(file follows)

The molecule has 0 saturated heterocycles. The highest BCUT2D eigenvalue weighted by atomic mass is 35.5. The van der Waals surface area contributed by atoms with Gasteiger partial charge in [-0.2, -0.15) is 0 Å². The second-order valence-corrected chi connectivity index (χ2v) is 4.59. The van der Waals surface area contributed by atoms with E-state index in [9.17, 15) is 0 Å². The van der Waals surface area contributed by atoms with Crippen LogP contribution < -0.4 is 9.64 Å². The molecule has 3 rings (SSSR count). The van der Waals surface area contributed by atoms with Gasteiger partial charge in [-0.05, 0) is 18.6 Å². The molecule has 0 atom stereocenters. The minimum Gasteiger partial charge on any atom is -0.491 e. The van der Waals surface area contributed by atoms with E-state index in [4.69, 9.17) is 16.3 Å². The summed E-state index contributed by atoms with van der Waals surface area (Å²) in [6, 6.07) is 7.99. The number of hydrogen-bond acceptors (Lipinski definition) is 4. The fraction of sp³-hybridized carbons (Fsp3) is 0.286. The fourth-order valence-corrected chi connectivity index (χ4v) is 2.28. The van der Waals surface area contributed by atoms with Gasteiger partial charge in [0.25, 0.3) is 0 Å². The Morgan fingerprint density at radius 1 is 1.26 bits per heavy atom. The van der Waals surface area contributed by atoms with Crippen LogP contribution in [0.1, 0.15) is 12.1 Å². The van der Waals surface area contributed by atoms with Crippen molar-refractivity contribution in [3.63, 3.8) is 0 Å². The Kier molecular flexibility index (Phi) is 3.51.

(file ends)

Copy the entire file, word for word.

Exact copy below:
The molecule has 0 saturated heterocycles. The highest BCUT2D eigenvalue weighted by atomic mass is 35.5. The van der Waals surface area contributed by atoms with Gasteiger partial charge in [-0.2, -0.15) is 0 Å². The second-order valence-corrected chi connectivity index (χ2v) is 4.59. The van der Waals surface area contributed by atoms with E-state index in [9.17, 15) is 0 Å². The van der Waals surface area contributed by atoms with Crippen LogP contribution < -0.4 is 9.64 Å². The molecule has 3 rings (SSSR count). The van der Waals surface area contributed by atoms with Gasteiger partial charge in [-0.05, 0) is 18.6 Å². The molecule has 0 atom stereocenters. The minimum Gasteiger partial charge on any atom is -0.491 e. The van der Waals surface area contributed by atoms with E-state index in [4.69, 9.17) is 16.3 Å². The summed E-state index contributed by atoms with van der Waals surface area (Å²) in [6, 6.07) is 7.99. The number of hydrogen-bond acceptors (Lipinski definition) is 4. The fraction of sp³-hybridized carbons (Fsp3) is 0.286. The fourth-order valence-corrected chi connectivity index (χ4v) is 2.28. The van der Waals surface area contributed by atoms with Gasteiger partial charge in [0.25, 0.3) is 0 Å². The Morgan fingerprint density at radius 1 is 1.26 bits per heavy atom. The van der Waals surface area contributed by atoms with Crippen LogP contribution in [0.1, 0.15) is 12.1 Å². The van der Waals surface area contributed by atoms with Crippen molar-refractivity contribution in [3.63, 3.8) is 0 Å². The Kier molecular flexibility index (Phi) is 3.51.